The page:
Under the measure, HB 379, certain offenders must receive medication that blocks testosterone production before they are paroled from prison. A judge would decide when the medication could be stopped.
According to the new law, offenders must pay for the treatment, and they can't be denied parole solely based on an inability to pay.
Republican Rep. Steve Hurst had proposed the measure for more than a decade.
“They have marked this child for life and the punishment should fit the crime,” Hurst told WIAT-TV in Birmingham.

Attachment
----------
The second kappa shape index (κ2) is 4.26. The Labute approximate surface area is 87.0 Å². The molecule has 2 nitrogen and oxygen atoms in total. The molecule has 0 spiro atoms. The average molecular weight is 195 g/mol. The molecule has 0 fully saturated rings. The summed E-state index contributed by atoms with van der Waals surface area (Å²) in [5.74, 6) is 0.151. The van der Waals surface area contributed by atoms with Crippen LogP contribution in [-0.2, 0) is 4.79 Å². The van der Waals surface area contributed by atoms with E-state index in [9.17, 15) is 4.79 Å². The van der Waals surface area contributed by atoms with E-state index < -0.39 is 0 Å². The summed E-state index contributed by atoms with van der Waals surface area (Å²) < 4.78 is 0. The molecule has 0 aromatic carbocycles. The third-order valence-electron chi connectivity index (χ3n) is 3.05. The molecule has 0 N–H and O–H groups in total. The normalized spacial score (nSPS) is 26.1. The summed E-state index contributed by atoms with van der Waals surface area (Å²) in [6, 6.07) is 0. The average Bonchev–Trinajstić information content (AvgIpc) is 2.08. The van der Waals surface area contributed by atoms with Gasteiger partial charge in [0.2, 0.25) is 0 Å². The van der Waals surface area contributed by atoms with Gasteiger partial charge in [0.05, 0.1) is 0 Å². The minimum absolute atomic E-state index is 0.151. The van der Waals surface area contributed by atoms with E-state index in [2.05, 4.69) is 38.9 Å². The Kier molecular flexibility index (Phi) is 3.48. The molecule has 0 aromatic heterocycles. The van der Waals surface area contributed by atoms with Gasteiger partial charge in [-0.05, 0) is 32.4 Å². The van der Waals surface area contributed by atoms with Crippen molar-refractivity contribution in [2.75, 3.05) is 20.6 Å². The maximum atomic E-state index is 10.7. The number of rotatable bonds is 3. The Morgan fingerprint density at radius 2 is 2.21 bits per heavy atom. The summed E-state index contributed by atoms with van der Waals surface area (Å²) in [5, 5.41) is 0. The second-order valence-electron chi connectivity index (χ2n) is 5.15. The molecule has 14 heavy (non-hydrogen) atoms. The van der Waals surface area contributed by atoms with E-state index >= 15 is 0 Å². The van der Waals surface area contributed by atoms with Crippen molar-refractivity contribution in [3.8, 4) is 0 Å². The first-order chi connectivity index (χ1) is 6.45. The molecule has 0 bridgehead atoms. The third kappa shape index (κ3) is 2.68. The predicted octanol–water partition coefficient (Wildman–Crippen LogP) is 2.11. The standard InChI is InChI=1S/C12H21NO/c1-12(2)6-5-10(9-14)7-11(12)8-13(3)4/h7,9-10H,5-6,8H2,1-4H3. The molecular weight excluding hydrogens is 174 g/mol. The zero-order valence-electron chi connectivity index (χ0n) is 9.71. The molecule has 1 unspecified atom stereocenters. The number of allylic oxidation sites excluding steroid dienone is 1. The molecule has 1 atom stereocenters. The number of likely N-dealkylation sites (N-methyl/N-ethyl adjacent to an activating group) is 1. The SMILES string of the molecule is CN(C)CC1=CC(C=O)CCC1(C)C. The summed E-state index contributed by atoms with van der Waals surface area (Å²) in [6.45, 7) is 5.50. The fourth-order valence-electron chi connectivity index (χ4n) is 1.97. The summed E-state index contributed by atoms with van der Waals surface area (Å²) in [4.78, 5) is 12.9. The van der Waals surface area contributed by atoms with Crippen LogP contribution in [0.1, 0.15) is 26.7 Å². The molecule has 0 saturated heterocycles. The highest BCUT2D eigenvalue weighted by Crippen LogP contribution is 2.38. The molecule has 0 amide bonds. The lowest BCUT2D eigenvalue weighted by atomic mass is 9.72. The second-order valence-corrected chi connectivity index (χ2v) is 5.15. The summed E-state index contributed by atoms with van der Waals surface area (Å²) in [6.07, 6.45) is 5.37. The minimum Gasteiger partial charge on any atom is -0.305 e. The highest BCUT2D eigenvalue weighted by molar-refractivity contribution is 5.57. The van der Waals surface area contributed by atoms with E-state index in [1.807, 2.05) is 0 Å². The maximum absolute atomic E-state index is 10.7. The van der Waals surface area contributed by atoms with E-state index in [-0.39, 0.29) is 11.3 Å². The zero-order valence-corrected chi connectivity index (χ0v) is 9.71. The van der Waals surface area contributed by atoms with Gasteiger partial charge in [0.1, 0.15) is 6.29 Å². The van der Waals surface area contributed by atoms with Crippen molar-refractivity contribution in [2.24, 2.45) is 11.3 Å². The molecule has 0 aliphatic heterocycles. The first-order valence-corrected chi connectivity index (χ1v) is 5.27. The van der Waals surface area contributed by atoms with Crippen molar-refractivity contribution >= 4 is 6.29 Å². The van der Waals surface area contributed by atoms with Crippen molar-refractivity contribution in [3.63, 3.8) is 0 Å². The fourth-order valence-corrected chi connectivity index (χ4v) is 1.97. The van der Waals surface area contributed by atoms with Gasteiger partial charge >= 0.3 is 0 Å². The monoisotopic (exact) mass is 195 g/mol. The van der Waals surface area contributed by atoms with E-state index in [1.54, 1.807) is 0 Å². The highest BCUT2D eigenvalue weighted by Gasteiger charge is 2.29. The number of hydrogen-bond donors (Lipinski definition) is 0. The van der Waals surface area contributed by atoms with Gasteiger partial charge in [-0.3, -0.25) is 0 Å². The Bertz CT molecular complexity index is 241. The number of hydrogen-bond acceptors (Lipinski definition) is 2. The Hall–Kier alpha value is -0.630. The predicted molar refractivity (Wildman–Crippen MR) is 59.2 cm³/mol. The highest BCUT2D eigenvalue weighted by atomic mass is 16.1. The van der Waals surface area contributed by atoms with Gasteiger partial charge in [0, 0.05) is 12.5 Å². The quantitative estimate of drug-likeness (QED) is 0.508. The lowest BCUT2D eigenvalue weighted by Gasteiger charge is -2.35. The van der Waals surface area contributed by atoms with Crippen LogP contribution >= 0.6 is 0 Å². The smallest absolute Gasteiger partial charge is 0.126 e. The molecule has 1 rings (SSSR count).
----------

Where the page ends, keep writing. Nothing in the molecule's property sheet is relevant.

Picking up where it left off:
Though authorized by several states, chemical castration remains highly controversial. Critics argue that forcing the procedure is a violation of human rights. It’s unclear how often the procedure is used throughout the U.S.
"This bill is a step toward protecting children in Alabama," Ivey said.
According to the law, if a given offender chooses to stop receiving the treatment, they will be in violation of parole and forced to return to custody.
Ivey’s press office said the bill will take effect later this year.
Fox News Louis Casiano and The Associated Press contributed to this report.